News

'It's an overreaction'

Police stop screening of World Cup by resident in Balestier neighbourhood. One resident says:

It was a tense deadlock between Argentina and Nigeria at that point.

But before the crowd of about 80 people could find out if Lionel Messi's team would prevail, they were told to disperse by police officers.

The reason?

Safety concerns.

The group had gathered in front of Mr Rooban Kanth's terrace house, where the 26-year-old had set up his 42-inch LCD TV on the street for the World Cup match.

A police spokesman said officers were conducting anti-crime patrols in the area at about 12.20am on Thursdaywhen they saw the large group gathered outside Mr Rooban's home at Sing Avenue, which is off Rangoon Road in Balestier.

"Out of safety concerns, our officers advised the crowd to disperse," he said.

Mr Rooban had been screening matches outside his house every night of the tournament to share his passion with neighbours and foreign workers in the area.

Said the fresh university graduate: "The crowd was unexpectedly too big for the Argentina game.

"Everyone was disappointed that they had to disperse. But the police were nice, so we cooperated with them and shifted the TV set back inside my home."

The abrupt end, however, left some fuming.

Mr Michael Aw, 65, a retired policeman who lives opposite Mr Rooban, said: "It really is an overreaction from the police. This activity helps to build kampung spirit, which is a good thing."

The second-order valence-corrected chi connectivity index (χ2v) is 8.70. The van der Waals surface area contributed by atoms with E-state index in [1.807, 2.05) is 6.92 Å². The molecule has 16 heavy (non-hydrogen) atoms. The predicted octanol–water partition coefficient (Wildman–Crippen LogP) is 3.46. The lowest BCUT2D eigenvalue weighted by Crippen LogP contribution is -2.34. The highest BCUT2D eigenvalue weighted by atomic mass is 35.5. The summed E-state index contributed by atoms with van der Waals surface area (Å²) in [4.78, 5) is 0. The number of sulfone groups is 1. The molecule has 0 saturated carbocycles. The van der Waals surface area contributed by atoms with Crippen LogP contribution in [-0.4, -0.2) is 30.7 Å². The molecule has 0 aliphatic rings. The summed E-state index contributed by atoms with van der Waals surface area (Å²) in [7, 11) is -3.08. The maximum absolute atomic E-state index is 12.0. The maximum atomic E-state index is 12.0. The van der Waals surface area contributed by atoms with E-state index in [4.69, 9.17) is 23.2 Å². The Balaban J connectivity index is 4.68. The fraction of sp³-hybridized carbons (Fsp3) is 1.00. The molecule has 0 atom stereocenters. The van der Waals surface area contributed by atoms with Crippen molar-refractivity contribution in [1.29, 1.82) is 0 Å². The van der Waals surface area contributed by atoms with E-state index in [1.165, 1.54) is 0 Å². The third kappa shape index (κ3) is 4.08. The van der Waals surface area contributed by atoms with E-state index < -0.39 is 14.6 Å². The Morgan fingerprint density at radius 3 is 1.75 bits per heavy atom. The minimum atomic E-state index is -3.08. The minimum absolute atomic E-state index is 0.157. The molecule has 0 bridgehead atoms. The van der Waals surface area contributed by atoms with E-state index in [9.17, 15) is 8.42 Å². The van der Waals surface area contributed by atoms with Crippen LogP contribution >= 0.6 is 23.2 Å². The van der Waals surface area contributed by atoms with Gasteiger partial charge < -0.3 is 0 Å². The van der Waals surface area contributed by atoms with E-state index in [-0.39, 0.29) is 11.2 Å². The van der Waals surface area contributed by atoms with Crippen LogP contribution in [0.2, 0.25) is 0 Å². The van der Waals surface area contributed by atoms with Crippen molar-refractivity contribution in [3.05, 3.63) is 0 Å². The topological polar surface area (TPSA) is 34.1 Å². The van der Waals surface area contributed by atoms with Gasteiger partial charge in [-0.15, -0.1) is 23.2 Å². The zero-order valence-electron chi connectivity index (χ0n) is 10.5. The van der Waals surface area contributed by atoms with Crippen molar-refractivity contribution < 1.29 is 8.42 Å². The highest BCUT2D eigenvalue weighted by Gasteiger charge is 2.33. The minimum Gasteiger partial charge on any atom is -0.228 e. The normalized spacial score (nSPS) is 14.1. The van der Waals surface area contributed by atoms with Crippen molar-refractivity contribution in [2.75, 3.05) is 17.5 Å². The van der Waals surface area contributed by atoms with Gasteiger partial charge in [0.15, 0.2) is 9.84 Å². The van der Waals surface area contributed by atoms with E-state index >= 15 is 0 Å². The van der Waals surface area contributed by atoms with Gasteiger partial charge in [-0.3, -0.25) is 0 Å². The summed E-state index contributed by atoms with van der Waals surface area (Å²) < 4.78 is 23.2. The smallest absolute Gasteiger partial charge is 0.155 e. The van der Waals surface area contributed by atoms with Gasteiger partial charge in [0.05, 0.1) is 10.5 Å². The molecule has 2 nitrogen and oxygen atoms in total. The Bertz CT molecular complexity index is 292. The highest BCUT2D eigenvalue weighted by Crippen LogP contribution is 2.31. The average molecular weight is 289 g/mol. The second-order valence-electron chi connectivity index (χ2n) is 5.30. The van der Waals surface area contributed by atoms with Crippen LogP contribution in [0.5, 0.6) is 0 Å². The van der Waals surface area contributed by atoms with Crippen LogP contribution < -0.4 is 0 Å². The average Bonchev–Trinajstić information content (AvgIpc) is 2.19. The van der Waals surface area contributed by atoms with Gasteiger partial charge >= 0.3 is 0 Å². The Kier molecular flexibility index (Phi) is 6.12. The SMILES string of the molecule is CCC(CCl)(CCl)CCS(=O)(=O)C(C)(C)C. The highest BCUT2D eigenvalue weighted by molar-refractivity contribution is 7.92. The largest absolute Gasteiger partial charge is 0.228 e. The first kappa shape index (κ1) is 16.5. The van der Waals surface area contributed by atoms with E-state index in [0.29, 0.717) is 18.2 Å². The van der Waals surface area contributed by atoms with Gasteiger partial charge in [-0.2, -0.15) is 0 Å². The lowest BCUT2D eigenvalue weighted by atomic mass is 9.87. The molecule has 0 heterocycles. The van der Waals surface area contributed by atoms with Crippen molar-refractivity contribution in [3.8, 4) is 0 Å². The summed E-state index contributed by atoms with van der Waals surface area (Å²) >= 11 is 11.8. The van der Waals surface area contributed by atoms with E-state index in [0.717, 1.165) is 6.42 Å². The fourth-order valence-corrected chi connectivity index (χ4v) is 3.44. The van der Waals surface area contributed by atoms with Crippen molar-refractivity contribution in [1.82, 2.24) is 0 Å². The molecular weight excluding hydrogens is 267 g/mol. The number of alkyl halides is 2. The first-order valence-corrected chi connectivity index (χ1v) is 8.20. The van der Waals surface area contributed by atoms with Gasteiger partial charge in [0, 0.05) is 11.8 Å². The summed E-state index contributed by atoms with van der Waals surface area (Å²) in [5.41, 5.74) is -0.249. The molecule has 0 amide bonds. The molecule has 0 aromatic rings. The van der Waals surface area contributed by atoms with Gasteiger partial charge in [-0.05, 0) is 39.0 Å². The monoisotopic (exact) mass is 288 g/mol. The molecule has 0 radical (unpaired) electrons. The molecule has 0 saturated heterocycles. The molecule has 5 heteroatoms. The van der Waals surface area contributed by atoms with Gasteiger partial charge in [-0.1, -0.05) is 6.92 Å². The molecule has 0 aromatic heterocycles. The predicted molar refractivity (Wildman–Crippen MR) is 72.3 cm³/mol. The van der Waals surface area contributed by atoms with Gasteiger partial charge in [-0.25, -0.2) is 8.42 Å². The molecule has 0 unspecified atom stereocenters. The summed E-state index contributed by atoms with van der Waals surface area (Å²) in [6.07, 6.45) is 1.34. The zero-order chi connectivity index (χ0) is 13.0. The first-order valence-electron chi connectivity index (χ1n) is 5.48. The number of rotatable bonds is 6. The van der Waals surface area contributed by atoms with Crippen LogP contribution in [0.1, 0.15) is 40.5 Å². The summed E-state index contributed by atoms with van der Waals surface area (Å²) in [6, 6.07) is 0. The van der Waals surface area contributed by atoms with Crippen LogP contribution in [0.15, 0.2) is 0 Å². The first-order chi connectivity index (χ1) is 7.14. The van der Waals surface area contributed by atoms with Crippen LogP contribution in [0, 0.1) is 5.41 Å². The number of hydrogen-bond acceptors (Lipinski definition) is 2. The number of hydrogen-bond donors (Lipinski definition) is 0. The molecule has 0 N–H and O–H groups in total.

Another neighbour, who wanted to be known only as Mr Guna, agreed.

The 54-year-old consultant, who lives at a nearby condominium, said: "It's just for the World Cup season and they were not disturbing anyone. The police should have handled it differently."

But Mr Alvin Yeo, who is part of the Government Parliamentary Committee (GPC) for Home Affairs and Law, said the police had a job to do in ensuring law and order.

He said: "If there were 80 people gathered there, it was a large number and an accident could have happened.

"While what (Mr Rooban) did was commendable, there must be the space for such activities. For example, the community centres, where the matches are screened, have such space."

PRAISE

Meanwhile, Mr Baey Yam Keng, chairman of the GPC for Culture, Community and Youth, also praised Mr Rooban for sharing his World Cup television feed with neighbours and the community.

He urged Mr Rooban not to take the "unfortunate end" to heart.

He also suggested that Mr Rooban could screen the matches in his home, where the gathering of people would not obstruct public roads.

"Let's hope that this would not be the end of people sharing what they have," he told The New Paper.

Mr Rooban, who lives with his family of six, said he would take a break from screening the matches for the time being. He did not specify how long the break would be, but indicated that he will resume his screening later.

"Perhaps we'll find a way to ensure that the crowd doesn't get too large. But we love watching football and we'll continue to put the television outside (next time)," he said.